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Crossovers????

Discussion in 'Amps and Cabs [BG]' started by Davis Goertzen, Apr 20, 2004.


  1. Hi, I'm just wondering, what are crossovers, what do they do, and how essential are they? Thanks, Davis Goertzen.
     
  2. BillyB_from_LZ

    BillyB_from_LZ Supporting Member

    Sep 7, 2000
    Chicago
    There are two types of crossovers...active and passive.

    Passive crossovers are usually hidden within a multi-way speaker system. Their purpose is to protect high frequency drivers (midrange, tweeter, etc) from damage caused by low frequencies.

    An active crossover is used when you biamp. The signal from a preamp gets split into two or more frequency bands. These frequency bands are fed into separate power amplifier channels and then to the speakers. Again, this is done to protect certain speakers from damage. For electric bass the low frequency drivers are usually 15s or 18s and the high frequency drivers are 10s....but you can do what ever you want.

    Does this make sense?
     
  3. nonsqtr

    nonsqtr The emperor has no clothes!

    Aug 29, 2003
    Burbank CA USA
    Crossovers split your signal into high and low frequency components, and sent them out separately. There are two main types, the passive crossovers that are usually found in speaker cabs, and the electronic crossovers used in bi-amp systems.

    In the case of a speaker cab, the crossover is mounted right in the cab, it usually consists of a coil and a capacitor, and the high frequency output feeds the tweeter while the low frequency output feeds the woofer.

    In the case of a bi-amp system, the high and low frequency outputs of the crossover are used to feed separate power amps, which are then used to drive separate speaker cabs.

    They are essential in those systems that require them. Any speaker cab with a tweeter requires a crossover, the tweeter won't work without it. And bi-amp systems require crossovers, if there isn't one then it's not a true bi-amp (it could be running amps in parallel instead). In general, if the crossover fails, then one or both of the signal components won't work.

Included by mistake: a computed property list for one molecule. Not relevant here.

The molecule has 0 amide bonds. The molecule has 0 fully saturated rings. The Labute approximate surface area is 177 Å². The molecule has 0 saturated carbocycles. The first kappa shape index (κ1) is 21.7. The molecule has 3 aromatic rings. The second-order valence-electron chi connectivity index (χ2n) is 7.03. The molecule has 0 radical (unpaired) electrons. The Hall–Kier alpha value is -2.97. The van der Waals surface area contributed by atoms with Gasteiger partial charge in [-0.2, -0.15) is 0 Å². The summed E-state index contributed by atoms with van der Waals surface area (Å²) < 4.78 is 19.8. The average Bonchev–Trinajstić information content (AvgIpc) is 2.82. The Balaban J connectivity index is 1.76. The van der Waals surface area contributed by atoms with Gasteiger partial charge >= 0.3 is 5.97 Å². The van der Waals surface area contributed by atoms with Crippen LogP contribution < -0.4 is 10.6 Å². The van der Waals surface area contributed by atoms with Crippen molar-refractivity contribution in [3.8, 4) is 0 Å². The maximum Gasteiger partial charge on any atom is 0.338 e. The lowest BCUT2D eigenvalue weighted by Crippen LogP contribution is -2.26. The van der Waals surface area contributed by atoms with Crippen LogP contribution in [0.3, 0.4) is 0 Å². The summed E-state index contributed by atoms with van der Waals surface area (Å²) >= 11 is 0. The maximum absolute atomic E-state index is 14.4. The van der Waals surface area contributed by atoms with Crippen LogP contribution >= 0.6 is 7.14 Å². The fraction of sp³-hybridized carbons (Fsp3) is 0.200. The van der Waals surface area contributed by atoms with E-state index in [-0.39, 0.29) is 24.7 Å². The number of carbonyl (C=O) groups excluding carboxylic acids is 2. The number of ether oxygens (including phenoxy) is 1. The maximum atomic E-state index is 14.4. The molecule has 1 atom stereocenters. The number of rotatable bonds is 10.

If you're asking should you go out and buy a speaker cab just because it has a crossover in it, I would say "no". There are plenty of great sounding speaker cabs that don't have tweeters. Usually they use full range speakers instead. And, depending on your playing style, you might not need (or want) all those high frequency components.

    Can I ask why you're asking?

    Edit: BillyB, you're a fast draw, you beat me to the post. Your post is right on. :)
     
  4. Hi there, thanks guys, I THINK I've more or less got the idea of them now. nonsqtr, you wondered why I was asking. Well, it was just a matter of ignorance. Pure, simple ignorance. My brother has a 2003 Peavey catalogue with some bass amp combos that were looking pretty good to me, and they were advertising the Combo 115 and TNT 115 with crossovers, and neither me or my brother knew what they were. That's all. Thanks again.
     
  5. My personal belief is the crossover make the cabinet.

    Anyone know superb designers that aren't named Bergantino or Wright or ... read as accessible to do custom work?
     
  6. nonsqtr

    nonsqtr The emperor has no clothes!

    Aug 29, 2003
    Burbank CA USA
    There's nothing magical about crossovers. Design equations are all over the web. Search Google.
     
  7. Fred Labbidie

    Fred Labbidie Guest

    Apr 22, 2004
    Partial quote:

    If you're asking should you go out and buy a speaker cab just because it has a crossover in it, I would say "no". There are plenty of great sounding speaker cabs that don't have tweeters. Usually they use full range speakers instead. And, depending on your playing style, you might not need (or want) all those high frequency components.

    end partial quote)

    Most of the bass cabinets out there with passive crossovers and tweeters run the "big speaker/woofer" full range anyway. The tweeter just adds the really top end stuff. I agree that someone could not need or want a cab with a tweeter; but if they turn the tweeter down, they still have a full range cabinet. At least as far as reproducing all the fundamentals is concerned.
     
  8. AFIK passive crossovers, as part of the speaker array, are power soakers because they show up in the signal chain post power amp. Active crossovers are part of the preamp section and don't have this characteristic.